Unconventional monetary policy—characterized by “zero interest rate policy” (ZIRP) and “quantitative easing” (QE), along with macro-prudential regulation—has increased the power of central banks in the United States, Japan, and Europe. In the new issue of Cato Journal, contributors revisit the thinking behind unconventional monetary policy and the “new monetary framework,” make the case for transparent monetary rules versus foggy discretion, and point to the distortions generated by ultra-low interest rates and preferential credit allocation.
When the Danish newspaper Jyllands-Posten published the cartoons of the prophet Muhammad in 2005, Denmark found itself at the center of a global battle about the freedom of speech. The paper’s culture editor, Flemming Rose, defended the decision to print the 12 drawings, and he quickly came to play a central part in the debate about the limitations to freedom of speech in the 21st century. In The Tyranny of Silence, Flemming Rose provides a personal account of an event that has shaped the debate about what it means to be a citizen in a democracy and how to coexist in a world that is increasingly multicultural, multireligious, and multiethnic.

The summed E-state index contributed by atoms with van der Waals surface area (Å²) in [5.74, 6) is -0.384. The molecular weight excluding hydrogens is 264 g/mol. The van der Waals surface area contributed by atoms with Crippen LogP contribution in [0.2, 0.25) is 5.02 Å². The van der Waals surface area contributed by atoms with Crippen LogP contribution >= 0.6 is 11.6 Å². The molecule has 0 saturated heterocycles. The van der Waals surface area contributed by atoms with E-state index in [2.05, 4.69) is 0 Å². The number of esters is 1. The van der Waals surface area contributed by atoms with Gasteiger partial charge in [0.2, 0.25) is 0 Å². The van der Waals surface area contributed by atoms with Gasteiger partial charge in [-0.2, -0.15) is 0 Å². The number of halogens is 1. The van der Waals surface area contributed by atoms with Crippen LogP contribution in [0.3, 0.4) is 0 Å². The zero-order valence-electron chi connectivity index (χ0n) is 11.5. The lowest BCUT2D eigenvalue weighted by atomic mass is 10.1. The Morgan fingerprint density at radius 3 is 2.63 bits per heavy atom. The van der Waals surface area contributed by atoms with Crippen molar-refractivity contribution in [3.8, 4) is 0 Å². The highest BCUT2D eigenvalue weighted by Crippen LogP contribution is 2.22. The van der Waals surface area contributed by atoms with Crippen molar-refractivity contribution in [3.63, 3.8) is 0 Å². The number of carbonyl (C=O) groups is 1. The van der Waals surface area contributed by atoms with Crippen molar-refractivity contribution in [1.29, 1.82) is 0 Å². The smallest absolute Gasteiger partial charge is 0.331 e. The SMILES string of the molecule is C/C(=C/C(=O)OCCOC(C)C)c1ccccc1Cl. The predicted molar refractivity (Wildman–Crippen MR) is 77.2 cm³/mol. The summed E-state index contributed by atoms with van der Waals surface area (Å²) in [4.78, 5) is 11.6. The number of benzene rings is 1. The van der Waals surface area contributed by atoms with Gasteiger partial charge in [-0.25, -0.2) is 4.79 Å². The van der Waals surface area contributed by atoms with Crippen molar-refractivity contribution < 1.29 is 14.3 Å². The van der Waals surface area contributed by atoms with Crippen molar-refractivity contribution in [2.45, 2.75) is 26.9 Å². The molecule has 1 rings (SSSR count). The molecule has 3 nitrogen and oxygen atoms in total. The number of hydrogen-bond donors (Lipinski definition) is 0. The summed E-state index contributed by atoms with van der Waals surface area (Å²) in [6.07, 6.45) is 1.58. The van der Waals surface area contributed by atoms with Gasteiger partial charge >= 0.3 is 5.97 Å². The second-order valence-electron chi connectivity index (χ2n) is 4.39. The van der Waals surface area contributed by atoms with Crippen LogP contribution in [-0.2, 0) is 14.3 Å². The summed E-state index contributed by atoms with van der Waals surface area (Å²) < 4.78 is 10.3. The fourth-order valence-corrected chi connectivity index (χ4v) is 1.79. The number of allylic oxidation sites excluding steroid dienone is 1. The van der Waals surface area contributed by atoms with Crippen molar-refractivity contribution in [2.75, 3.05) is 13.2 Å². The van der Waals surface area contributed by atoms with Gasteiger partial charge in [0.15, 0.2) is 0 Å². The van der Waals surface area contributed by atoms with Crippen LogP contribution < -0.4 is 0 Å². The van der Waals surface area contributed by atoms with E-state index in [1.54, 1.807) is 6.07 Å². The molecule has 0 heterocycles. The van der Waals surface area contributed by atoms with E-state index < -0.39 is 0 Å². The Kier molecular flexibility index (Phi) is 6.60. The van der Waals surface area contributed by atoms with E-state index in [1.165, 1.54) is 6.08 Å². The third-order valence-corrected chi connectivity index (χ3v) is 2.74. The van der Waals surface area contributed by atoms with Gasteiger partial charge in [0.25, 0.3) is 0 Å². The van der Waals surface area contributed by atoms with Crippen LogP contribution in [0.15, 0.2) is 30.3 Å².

The Cato Institute has released its 2014 Annual Report, which documents a dynamic year of growth and productivity. “Libertarianism is the philosophy of freedom,” Cato’s David Boaz writes in his book, The Libertarian Mind. “It is the indispensable framework for the future.” And as the new report demonstrates, the Cato Institute, thanks largely to the generosity of our Sponsors, is leading the charge to apply this framework across the policy spectrum.
Hard News: The Scandals at The New York Times and Their Meaning for American Media
Featuring the author, Seth Mnookin,; with comments by Jack Shafer, Editor at large, Slate.
Former Newsweek media reporter Seth Mnookin tells the inside story of how former New York Times editor Howell Raines fell from his perch at the top of the media establishment. With unprecedented access to the reporters who conducted the internal investigation, top newsroom executives, and dozens of Times editors, Mnookin exposes the story behind the biggest journalistic scam of our era, and he explains its profound implications for the rapidly changing world of American journalism. Mnookin also puts the current struggles at the Times into the context of this new world of journalism, which includes increased expectations by readers that their chosen news outlets will have a political perspective in both their editorial and news sections. Jack Shafer, author of Slate’s Press Box column, will comment.